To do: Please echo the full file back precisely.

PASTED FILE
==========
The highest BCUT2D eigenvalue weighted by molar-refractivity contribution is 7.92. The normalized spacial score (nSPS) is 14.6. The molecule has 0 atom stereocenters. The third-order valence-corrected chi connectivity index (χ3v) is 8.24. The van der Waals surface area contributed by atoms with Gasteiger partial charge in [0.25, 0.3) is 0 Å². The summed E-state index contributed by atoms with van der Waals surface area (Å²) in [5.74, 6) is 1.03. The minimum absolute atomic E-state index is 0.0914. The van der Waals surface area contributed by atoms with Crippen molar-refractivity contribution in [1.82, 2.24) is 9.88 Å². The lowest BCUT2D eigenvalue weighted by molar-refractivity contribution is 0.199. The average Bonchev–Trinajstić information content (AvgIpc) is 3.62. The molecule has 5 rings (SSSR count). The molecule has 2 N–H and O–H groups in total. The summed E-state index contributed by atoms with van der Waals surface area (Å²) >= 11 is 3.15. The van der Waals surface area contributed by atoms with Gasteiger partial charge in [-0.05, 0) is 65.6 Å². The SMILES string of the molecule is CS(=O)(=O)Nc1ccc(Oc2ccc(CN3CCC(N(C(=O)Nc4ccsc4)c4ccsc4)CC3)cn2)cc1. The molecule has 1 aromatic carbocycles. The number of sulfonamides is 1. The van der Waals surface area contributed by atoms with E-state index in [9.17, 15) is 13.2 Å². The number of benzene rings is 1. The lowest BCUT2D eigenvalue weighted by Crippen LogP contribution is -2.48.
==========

The highest BCUT2D eigenvalue weighted by molar-refractivity contribution is 7.92. The normalized spacial score (nSPS) is 14.6. The molecule has 0 atom stereocenters. The third-order valence-corrected chi connectivity index (χ3v) is 8.24. The van der Waals surface area contributed by atoms with Gasteiger partial charge in [0.25, 0.3) is 0 Å². The summed E-state index contributed by atoms with van der Waals surface area (Å²) in [5.74, 6) is 1.03. The minimum absolute atomic E-state index is 0.0914. The van der Waals surface area contributed by atoms with Crippen molar-refractivity contribution in [1.82, 2.24) is 9.88 Å². The lowest BCUT2D eigenvalue weighted by molar-refractivity contribution is 0.199. The average Bonchev–Trinajstić information content (AvgIpc) is 3.62. The molecule has 5 rings (SSSR count). The molecule has 2 N–H and O–H groups in total. The summed E-state index contributed by atoms with van der Waals surface area (Å²) >= 11 is 3.15. The van der Waals surface area contributed by atoms with Gasteiger partial charge in [-0.05, 0) is 65.6 Å². The SMILES string of the molecule is CS(=O)(=O)Nc1ccc(Oc2ccc(CN3CCC(N(C(=O)Nc4ccsc4)c4ccsc4)CC3)cn2)cc1. The molecule has 1 aromatic carbocycles. The number of sulfonamides is 1. The van der Waals surface area contributed by atoms with E-state index in [9.17, 15) is 13.2 Å². The number of benzene rings is 1. The lowest BCUT2D eigenvalue weighted by Crippen LogP contribution is -2.48.